We made Pepper the robot play games of skill with AI (Artificial Intelligence) at SBRE - SBRE AI Lab (Artificial Intelligence Laboratory) taught Pepper how to successfully throw a ball in a cup and a dart at the dartboard (they are exactly the same dynamic problem) using dexterity and a bit of dynamical systems theory. Here is the story of what it takes to match elementary games and robotics.
Experimenting the flexible and efficient Android library on Pepper’s tablet - Light and flexible, Lottie is a popular mobile library to make 2D animations on Android devices such as Pepper’s tablet. Indeed, Pepper is not just a voice user interface, but the tablet animations are very helpful in improving the interactive efficiency of the robot. At SoftBank Robotics we already tried out Lottie and there is what we found.
CROWDBOT, an European Collaborative project enables robots to freely navigate and assist humans in crowded areas. - Today’s moving robots stop when a human, or any obstacle is too close, to avoid impact. This prevents robots from entering packed areas and effectively performing in a high dynamic environment. CROWDBOT aims to fill in the gap in knowledge on close interactions between robots and humans in motion.
How to reduce Android APK size to optimize deployment on Pepper QiSDK robot - As a developer, you may want to accelerate the build and the deployment of an application on Pepper from Android Studio. Here is a useful optimization trick to optimize the build and deploy time, to reduce the size of the application package (APK) and therefore improve installation and deployment time.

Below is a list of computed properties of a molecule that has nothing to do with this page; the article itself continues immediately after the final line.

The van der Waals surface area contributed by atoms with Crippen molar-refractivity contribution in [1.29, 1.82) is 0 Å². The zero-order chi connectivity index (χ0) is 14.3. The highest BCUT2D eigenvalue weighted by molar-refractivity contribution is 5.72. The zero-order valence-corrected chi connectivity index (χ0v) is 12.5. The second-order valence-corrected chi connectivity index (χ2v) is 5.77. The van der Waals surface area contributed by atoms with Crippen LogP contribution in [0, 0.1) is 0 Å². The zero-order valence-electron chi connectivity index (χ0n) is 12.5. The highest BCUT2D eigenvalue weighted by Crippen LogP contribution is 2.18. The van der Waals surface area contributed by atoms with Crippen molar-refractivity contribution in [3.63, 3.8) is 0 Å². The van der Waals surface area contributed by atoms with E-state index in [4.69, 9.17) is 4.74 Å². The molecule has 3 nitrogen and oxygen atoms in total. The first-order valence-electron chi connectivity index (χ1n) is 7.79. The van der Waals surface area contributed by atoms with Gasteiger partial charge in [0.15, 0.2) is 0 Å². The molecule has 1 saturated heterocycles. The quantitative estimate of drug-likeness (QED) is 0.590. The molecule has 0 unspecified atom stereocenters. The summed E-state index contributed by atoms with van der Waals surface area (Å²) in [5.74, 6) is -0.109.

How to use the contextual shortcut Alt+Enter or Option+Enter - Among many keyboard shortcuts, Android Studio provides a very useful context aware shortcut to manage intention actions: Alt+Enter (non Mac world) or Option+Enter (Mac world)
A thesis on model learning - How can a real complex robot, such as NAO, learn new skills from scratch, such as rolling around or sitting up, simply by interacting with its environment? Without access to some simulation such learning would require at a minimum weeks of consistent training using previous state-of-the-art methods. The training would in addition require a significant amount of assistance. Someone would need to reset the robot between different trials, as well as provide repairs to ensure consistent functionality. One of the PhD projects in the AI Lab of SBRE investigated this question, and we are now able to present an original framework that allows this type of control very quickly.